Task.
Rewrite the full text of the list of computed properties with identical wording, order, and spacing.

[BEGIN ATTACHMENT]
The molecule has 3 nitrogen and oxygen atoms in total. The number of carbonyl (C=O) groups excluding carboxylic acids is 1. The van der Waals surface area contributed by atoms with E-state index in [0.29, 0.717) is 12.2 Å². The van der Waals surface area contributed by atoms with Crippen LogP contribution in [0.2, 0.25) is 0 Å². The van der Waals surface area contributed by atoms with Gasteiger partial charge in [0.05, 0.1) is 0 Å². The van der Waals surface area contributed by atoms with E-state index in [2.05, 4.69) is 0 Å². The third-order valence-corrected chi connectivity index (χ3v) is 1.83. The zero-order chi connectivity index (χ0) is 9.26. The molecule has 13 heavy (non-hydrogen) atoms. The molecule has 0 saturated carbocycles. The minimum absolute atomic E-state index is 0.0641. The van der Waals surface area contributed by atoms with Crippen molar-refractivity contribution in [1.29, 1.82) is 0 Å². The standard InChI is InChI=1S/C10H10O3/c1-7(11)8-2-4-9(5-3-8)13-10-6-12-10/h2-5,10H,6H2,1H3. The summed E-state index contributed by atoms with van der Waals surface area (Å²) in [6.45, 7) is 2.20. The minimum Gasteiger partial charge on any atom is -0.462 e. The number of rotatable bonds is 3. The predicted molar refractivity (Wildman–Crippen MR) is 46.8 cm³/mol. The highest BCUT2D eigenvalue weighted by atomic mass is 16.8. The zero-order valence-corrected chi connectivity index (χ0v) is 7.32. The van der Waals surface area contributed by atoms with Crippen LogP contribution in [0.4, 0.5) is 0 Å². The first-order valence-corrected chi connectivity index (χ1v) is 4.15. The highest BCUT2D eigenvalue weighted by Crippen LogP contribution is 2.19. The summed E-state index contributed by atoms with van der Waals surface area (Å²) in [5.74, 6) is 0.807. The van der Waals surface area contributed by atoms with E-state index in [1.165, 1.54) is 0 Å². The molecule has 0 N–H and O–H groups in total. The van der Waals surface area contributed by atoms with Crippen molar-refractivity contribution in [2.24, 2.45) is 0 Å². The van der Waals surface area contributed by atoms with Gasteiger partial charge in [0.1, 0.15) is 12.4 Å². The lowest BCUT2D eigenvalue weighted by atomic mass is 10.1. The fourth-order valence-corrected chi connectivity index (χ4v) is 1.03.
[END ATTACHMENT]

The molecule has 3 nitrogen and oxygen atoms in total. The number of carbonyl (C=O) groups excluding carboxylic acids is 1. The van der Waals surface area contributed by atoms with E-state index in [0.29, 0.717) is 12.2 Å². The van der Waals surface area contributed by atoms with Crippen LogP contribution in [0.2, 0.25) is 0 Å². The van der Waals surface area contributed by atoms with Gasteiger partial charge in [0.05, 0.1) is 0 Å². The van der Waals surface area contributed by atoms with E-state index in [2.05, 4.69) is 0 Å². The third-order valence-corrected chi connectivity index (χ3v) is 1.83. The zero-order chi connectivity index (χ0) is 9.26. The molecule has 13 heavy (non-hydrogen) atoms. The molecule has 0 saturated carbocycles. The minimum absolute atomic E-state index is 0.0641. The van der Waals surface area contributed by atoms with Crippen molar-refractivity contribution in [1.29, 1.82) is 0 Å². The standard InChI is InChI=1S/C10H10O3/c1-7(11)8-2-4-9(5-3-8)13-10-6-12-10/h2-5,10H,6H2,1H3. The summed E-state index contributed by atoms with van der Waals surface area (Å²) in [6.45, 7) is 2.20. The minimum Gasteiger partial charge on any atom is -0.462 e. The number of rotatable bonds is 3. The predicted molar refractivity (Wildman–Crippen MR) is 46.8 cm³/mol. The highest BCUT2D eigenvalue weighted by atomic mass is 16.8. The zero-order valence-corrected chi connectivity index (χ0v) is 7.32. The van der Waals surface area contributed by atoms with Crippen LogP contribution in [0.4, 0.5) is 0 Å². The first-order valence-corrected chi connectivity index (χ1v) is 4.15. The highest BCUT2D eigenvalue weighted by Crippen LogP contribution is 2.19. The summed E-state index contributed by atoms with van der Waals surface area (Å²) in [5.74, 6) is 0.807. The van der Waals surface area contributed by atoms with E-state index in [1.165, 1.54) is 0 Å². The molecule has 0 N–H and O–H groups in total. The van der Waals surface area contributed by atoms with Crippen molar-refractivity contribution in [2.24, 2.45) is 0 Å². The van der Waals surface area contributed by atoms with Gasteiger partial charge in [0.1, 0.15) is 12.4 Å². The lowest BCUT2D eigenvalue weighted by atomic mass is 10.1. The fourth-order valence-corrected chi connectivity index (χ4v) is 1.03.